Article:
Paid thugs assault Liberty Square. That should have been the headline this evening. It is the story being told by many correspondents in Egypt but that message is being butchered, like the men, women and their children in the pro-democracy crowds in Cairo, by editorial guidelines that seek the false grail of ‘neutrality’.
Instead the headlines, with notable exceptions, read:
‘Rival protesters hurl fists, petrol bombs in Cairo clash’ (CNN)
‘Clashes erupt amid Cairo protests’ (BBC)
‘Mubarak backers and opponents clash in Cairo’ (AP)
‘Chaos As Rival Protest Groups Clash In Cairo’ (Sky News)
The summaries below continue in the same vein, overwhelmingly in a nauseating passive voice. Violence ‘escalates’, chaos ‘erupts’, in tellings that equate ‘rival groups’ and deny agency (including that hard won by the Egyptian people) and ignore motives. Somewhere, buried a few paragraphs down the page, will be the claim, made by an interested party you understand, that it is a paid-up and centrally coordinated militia who instigated the violence and continue to attack peaceful demonstrators and journalists.
Compare such editorials with the good work of journalists on the ground. Read Robert Fisk as opposed to the Independent’s news wire imports. Contrast John Simpson with BBC editorial content. What makes it all even more absurd is that the media are complicit in their own persecution. It is Mubarak’s stooges who are attacking journalists. Why risk the lives of your employees only to dilute their findings with the calculated statements of Egyptian ministers and sympathetic foreign governments?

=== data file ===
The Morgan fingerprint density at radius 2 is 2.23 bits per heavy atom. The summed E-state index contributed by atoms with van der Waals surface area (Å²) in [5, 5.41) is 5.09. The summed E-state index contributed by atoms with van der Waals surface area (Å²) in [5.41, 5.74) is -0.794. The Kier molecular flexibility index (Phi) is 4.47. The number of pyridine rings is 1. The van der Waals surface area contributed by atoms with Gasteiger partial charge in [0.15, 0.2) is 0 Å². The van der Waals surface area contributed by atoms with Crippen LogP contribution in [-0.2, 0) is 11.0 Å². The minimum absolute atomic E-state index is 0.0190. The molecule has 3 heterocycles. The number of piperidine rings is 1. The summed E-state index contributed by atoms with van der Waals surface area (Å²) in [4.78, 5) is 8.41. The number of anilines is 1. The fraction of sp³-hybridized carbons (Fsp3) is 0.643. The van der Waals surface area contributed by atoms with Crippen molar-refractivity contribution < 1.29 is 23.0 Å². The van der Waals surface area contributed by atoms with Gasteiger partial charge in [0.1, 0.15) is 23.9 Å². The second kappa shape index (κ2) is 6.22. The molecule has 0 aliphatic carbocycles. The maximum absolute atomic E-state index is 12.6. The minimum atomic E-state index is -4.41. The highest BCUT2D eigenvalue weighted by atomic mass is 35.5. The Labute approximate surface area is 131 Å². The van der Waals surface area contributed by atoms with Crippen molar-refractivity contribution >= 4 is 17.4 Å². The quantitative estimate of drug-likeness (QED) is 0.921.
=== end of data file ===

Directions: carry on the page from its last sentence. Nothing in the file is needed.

The Egyptian regime knows the perversity of this system of checks and balances. First, Mubarak’s friends put out the story that it is him or the Islamists, which has continued to reverberate around the echo-chamber of the global media despite being repeatedly discredited. Then, the regime make their latest bid to retain the international support that has served them so well, knowing that once the story becomes a shade more complicated than the people vs. military dictatorship the potency of the media spotlight fizzles out.
Undoubtedly, Mubarak has sympathisers, admirers even, among the Egyptian people who feel he has made enough concessions and want familiarity and order to be restored - but it is not they who go armed and mounted to attack their fellow countrymen. This violent phalanx of dictatorship do not deserve to be portrayed as a legitimate, popular movement.